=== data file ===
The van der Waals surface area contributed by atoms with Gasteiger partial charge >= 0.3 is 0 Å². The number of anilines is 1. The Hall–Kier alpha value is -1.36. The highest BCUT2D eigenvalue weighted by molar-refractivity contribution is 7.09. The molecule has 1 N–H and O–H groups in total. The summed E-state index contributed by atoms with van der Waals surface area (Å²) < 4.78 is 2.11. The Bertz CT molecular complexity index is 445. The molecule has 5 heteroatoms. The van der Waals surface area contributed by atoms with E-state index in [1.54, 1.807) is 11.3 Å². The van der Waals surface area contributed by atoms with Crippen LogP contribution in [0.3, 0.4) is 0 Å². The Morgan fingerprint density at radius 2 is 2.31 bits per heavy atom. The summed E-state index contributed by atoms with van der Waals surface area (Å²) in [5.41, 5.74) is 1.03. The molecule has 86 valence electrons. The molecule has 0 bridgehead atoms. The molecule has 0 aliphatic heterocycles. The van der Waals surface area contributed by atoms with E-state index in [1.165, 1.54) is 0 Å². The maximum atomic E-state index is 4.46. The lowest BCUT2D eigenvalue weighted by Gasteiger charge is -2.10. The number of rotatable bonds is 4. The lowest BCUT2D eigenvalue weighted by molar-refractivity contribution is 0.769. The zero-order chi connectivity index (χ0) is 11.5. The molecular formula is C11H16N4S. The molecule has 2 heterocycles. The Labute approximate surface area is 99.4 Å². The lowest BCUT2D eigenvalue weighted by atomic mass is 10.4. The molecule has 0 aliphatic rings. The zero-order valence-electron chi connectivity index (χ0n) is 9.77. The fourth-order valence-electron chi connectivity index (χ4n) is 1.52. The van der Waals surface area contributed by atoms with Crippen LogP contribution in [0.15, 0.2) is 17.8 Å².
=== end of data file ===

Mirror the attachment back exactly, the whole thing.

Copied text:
The van der Waals surface area contributed by atoms with Gasteiger partial charge >= 0.3 is 0 Å². The number of anilines is 1. The Hall–Kier alpha value is -1.36. The highest BCUT2D eigenvalue weighted by molar-refractivity contribution is 7.09. The molecule has 1 N–H and O–H groups in total. The summed E-state index contributed by atoms with van der Waals surface area (Å²) < 4.78 is 2.11. The Bertz CT molecular complexity index is 445. The molecule has 5 heteroatoms. The van der Waals surface area contributed by atoms with E-state index in [1.54, 1.807) is 11.3 Å². The van der Waals surface area contributed by atoms with Crippen LogP contribution in [0.3, 0.4) is 0 Å². The Morgan fingerprint density at radius 2 is 2.31 bits per heavy atom. The summed E-state index contributed by atoms with van der Waals surface area (Å²) in [5.41, 5.74) is 1.03. The molecule has 86 valence electrons. The molecule has 0 bridgehead atoms. The molecule has 0 aliphatic heterocycles. The van der Waals surface area contributed by atoms with E-state index in [1.165, 1.54) is 0 Å². The maximum atomic E-state index is 4.46. The lowest BCUT2D eigenvalue weighted by Gasteiger charge is -2.10. The number of rotatable bonds is 4. The lowest BCUT2D eigenvalue weighted by molar-refractivity contribution is 0.769. The zero-order chi connectivity index (χ0) is 11.5. The molecular formula is C11H16N4S. The molecule has 2 heterocycles. The Labute approximate surface area is 99.4 Å². The lowest BCUT2D eigenvalue weighted by atomic mass is 10.4. The molecule has 0 aliphatic rings. The zero-order valence-electron chi connectivity index (χ0n) is 9.77. The fourth-order valence-electron chi connectivity index (χ4n) is 1.52. The van der Waals surface area contributed by atoms with Crippen LogP contribution in [0.15, 0.2) is 17.8 Å².